We have been hard at work, implementing the direction BC First Nation Chiefs and Leaders provided within the British Columbia Tripartite Framework Agreement on First Nations Health Governance (BC Tripartite Framework Agreement). Within this agreement, the FNHC, federal and provincial government committed to establish tables to make progress on the social determinants of health. In the coming months, FNHC members will meet with federal Deputy Ministers to plan a productive annual meeting between FNHC and federal Deputy Ministers. FNHC members are making significant progress with the planning for a productive annual meeting between FNHC and provincial Deputy Ministers.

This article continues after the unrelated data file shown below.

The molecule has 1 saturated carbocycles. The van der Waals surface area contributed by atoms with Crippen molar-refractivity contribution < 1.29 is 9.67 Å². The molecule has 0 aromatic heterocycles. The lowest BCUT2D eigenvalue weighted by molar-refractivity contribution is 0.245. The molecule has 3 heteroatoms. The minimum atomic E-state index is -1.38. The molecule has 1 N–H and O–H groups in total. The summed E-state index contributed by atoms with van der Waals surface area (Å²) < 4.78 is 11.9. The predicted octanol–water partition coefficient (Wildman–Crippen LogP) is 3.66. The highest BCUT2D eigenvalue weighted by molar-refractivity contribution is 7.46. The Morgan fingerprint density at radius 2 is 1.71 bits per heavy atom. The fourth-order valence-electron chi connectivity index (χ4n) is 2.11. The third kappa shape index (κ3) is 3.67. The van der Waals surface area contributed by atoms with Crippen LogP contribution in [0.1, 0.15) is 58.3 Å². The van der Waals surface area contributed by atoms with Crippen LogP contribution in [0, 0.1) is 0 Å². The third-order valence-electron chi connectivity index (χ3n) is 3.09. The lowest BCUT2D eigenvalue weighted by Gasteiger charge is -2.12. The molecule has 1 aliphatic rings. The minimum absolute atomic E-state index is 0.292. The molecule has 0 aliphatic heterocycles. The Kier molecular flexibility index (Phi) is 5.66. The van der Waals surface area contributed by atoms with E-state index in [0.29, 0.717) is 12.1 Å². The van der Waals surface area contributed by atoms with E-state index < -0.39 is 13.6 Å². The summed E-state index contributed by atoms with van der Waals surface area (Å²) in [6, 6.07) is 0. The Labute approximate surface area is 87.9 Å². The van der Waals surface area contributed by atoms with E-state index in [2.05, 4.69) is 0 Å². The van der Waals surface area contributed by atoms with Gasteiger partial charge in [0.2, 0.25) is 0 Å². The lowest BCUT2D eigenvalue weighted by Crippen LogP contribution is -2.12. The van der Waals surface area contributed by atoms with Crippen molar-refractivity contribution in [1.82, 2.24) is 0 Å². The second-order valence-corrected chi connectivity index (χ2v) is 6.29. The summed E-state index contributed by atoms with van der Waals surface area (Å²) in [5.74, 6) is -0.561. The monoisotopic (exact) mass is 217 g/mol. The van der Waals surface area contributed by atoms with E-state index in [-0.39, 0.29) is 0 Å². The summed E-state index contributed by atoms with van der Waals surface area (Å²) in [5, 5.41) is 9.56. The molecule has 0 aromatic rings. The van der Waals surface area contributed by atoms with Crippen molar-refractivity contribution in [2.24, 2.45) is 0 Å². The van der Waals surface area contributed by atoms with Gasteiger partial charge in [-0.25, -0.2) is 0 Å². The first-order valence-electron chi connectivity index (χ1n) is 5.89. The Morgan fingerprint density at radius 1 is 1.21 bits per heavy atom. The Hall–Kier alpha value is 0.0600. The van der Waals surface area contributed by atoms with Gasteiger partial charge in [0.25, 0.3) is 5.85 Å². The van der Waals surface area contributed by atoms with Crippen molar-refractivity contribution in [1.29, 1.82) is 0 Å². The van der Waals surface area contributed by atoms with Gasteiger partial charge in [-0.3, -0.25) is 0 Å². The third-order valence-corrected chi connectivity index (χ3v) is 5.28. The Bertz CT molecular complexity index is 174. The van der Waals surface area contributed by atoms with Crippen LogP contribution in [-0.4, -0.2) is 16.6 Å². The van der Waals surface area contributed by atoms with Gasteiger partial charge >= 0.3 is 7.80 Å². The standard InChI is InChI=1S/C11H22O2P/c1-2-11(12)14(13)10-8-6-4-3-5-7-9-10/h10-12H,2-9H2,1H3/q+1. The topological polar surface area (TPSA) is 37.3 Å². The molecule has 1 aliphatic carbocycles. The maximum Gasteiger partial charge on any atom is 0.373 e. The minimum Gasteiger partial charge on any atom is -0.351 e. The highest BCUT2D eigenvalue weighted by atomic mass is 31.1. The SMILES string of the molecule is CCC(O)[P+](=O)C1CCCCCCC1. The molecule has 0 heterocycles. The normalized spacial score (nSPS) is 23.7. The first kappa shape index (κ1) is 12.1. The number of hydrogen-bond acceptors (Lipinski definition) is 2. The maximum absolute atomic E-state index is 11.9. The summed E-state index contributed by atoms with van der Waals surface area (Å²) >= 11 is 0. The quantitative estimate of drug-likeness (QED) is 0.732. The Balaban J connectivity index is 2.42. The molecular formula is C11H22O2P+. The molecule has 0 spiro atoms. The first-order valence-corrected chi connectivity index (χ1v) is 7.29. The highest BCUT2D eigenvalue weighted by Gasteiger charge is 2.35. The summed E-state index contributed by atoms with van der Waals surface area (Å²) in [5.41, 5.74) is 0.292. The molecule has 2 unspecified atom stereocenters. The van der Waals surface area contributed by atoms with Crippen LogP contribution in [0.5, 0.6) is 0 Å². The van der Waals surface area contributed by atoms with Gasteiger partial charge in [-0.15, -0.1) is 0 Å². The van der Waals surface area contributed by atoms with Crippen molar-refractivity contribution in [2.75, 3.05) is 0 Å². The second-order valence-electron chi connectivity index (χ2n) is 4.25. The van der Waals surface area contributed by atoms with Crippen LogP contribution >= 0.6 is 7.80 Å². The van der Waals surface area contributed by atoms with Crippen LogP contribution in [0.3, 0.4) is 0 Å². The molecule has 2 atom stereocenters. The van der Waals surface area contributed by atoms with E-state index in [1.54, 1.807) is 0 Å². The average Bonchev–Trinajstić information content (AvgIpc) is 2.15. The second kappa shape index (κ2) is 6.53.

At the BC First Nations Leadership and Health Directors Day at Gathering Wisdom for a Shared Journey VII, we began a dialogue about the need to improve the social determinants of health as part of a holistic First Nations Perspective on Wellness. We also began a dialogue about a plan for a 10-year Wellness Strategy to achieve progress in these areas. Respected Elder Shane Pointe told us that the first job of a leader is to keep the children safe. To keep our children safe, leaders and warriors must look after our women. Chief Charlene Belleau and Irene Johnson gave Grand Chiefs, Tribal Chiefs, Hereditary and elected Chiefs a commitment stick to end violence against First Nations women and girls. We talked about the need to improve outcomes for all First Nations children and youth, from the strongest to our most vulnerable. Chiefs, Leaders and community members had their first opportunity to voice their fears, concerns, questions, and feedback in an open forum.